I'm like 98% non smoker. But that other 2 percent . . . oh that 2 percent is saved for special occasions, such as drunken stupidity or, like today, when I am in such a shitty mood that I'm not suitable to be around others. No reason, really, except that I'm in a bad mood. Hellacious mood, actually. I sat in class, thoroughly annoyed by the comments people made because I'm thinking to myself, do you not pay ANY attention when the teacher speaks? Good God, she said that same thing last week, and this week it's like some people just had an epiphany. Ugh. So after I left, I drove my new car (cussing like hell at the idiots in traffic) to the nearest gas station, bought a ham sandwich and a pack of smokes. They'll last me about six months, probably. I ate my sandwich in the parking lot, and - shit - I can't work the fucking lighter in my car. Automatically I'm pissed at the salesman who didn't show me how to work the damn thing. Oh well. I whip open my car door and march straight back into the store, plop down a lighter, make some lame joke, plunk down my dollar-seven and walk away.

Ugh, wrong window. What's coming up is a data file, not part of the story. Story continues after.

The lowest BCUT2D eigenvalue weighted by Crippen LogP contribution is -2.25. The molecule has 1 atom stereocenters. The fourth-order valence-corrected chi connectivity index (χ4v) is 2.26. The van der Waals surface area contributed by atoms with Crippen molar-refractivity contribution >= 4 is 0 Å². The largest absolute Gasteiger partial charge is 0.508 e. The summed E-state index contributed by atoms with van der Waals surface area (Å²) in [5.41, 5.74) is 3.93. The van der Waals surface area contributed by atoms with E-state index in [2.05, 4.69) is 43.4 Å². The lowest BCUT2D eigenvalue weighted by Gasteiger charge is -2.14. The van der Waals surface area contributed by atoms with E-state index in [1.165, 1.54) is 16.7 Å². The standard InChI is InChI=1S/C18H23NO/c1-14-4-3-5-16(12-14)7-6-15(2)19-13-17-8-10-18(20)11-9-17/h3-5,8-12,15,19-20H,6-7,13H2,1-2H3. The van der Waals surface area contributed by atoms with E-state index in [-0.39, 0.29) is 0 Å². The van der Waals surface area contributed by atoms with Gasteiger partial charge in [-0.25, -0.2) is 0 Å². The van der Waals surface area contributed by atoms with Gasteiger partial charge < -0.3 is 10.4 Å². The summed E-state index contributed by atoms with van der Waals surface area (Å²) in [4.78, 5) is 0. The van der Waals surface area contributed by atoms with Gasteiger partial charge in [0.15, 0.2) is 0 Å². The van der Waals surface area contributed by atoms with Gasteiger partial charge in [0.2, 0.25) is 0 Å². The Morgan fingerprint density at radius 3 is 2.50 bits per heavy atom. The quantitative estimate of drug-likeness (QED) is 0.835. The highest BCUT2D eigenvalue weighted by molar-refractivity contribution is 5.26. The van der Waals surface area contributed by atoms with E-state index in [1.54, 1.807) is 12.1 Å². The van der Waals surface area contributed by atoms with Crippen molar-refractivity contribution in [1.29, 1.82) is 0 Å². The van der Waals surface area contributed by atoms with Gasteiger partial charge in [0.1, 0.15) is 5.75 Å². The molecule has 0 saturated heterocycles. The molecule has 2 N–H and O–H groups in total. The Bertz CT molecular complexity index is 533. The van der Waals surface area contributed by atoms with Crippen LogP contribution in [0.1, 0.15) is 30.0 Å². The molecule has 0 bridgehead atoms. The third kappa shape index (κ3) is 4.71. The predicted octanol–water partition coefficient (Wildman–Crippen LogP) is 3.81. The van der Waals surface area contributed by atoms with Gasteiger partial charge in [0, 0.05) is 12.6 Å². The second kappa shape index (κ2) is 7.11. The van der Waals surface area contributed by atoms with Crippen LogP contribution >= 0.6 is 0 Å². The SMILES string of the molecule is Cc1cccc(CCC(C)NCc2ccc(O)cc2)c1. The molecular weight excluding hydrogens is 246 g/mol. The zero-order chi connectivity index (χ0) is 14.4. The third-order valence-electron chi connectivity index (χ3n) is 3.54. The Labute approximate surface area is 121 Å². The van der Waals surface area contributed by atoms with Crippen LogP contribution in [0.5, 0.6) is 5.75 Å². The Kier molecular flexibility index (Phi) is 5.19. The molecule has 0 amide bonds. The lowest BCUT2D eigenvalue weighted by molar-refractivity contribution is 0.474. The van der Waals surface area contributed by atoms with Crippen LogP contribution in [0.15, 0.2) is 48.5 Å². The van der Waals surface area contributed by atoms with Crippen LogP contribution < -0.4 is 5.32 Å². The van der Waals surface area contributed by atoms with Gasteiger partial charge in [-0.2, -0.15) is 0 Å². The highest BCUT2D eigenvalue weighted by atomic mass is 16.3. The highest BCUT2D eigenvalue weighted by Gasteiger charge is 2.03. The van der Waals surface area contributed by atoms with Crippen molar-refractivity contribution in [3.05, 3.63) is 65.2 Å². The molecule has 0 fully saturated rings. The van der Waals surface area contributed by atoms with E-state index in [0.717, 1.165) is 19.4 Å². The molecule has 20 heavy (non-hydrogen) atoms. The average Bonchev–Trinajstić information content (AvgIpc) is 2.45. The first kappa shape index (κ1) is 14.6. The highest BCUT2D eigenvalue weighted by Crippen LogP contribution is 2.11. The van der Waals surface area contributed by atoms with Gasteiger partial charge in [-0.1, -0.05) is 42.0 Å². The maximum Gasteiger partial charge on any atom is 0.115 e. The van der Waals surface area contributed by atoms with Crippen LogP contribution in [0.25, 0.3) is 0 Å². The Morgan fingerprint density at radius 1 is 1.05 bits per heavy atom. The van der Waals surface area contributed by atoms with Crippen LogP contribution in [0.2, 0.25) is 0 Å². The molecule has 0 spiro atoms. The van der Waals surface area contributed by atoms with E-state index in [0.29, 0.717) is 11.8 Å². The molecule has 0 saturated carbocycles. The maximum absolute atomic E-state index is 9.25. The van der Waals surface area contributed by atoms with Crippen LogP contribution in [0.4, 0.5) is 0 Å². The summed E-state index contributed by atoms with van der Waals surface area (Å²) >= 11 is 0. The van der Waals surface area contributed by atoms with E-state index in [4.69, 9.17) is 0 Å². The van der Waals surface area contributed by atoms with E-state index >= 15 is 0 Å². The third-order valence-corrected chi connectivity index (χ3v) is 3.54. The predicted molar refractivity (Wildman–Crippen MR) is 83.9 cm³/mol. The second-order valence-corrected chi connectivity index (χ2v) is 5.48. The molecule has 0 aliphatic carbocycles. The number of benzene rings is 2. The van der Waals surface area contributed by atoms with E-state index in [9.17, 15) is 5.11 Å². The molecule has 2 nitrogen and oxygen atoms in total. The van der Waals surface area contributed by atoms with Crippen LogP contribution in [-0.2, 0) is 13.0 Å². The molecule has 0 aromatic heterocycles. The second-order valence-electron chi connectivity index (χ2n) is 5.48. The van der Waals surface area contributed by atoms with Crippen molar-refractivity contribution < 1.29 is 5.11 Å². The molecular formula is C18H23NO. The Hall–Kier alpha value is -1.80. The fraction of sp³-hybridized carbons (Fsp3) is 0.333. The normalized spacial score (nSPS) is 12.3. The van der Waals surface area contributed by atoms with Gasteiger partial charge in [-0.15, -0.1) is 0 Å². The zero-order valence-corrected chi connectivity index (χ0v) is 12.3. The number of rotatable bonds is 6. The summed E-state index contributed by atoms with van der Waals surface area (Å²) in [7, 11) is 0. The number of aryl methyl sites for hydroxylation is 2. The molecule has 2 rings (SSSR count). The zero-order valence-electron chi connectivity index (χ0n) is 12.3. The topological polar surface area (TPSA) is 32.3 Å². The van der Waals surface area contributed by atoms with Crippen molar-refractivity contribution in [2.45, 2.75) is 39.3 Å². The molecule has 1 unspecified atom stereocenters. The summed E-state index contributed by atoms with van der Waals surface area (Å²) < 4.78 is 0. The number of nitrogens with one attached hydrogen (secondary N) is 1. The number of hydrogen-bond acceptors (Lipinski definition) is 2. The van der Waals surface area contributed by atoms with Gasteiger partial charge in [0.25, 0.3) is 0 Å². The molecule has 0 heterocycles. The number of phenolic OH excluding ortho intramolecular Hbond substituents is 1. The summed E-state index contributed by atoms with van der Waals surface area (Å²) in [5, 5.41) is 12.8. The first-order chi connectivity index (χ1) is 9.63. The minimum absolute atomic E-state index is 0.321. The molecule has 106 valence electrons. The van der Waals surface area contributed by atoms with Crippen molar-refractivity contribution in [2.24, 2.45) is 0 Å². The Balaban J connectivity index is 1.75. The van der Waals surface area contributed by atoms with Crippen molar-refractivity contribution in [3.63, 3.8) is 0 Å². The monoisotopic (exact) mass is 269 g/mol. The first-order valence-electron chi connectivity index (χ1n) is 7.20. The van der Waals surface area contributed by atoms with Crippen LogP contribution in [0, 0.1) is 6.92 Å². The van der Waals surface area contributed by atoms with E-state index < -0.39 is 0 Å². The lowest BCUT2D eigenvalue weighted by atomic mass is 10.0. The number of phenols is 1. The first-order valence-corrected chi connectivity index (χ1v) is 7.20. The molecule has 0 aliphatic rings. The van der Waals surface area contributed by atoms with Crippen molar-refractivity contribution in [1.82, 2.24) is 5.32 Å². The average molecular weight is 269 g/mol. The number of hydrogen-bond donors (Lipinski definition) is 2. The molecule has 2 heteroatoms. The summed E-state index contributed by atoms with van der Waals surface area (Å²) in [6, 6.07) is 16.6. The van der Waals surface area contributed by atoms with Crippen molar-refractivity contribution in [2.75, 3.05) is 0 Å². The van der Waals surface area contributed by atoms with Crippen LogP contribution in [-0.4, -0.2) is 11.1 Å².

The smoke stinks, but the taste is satisfying. It's a cold February day, but all four of my windows are down, lest my car reek of smoke when I'm out of this shitty mood. But I like to watch the white-blue smoke of my Camel Lights curl out of my mouth and snake into the sky. It suits my mood. Goddammit. I am angry today. Back into traffic I go, searching in vain for a good song on the radio. I can't take this shit. It's all so sappy. I want something that ROCKS! Stirs my blood, gets my fists pounding on the steering wheel, shakes me out of my mind, rattles my teeth. Nothing. GODDAMMIT! I whip my car into the parking lot at work, all the while thinking to myself, laughing darkly to myself that this is going to be one hell of a night. I can't fucking wait.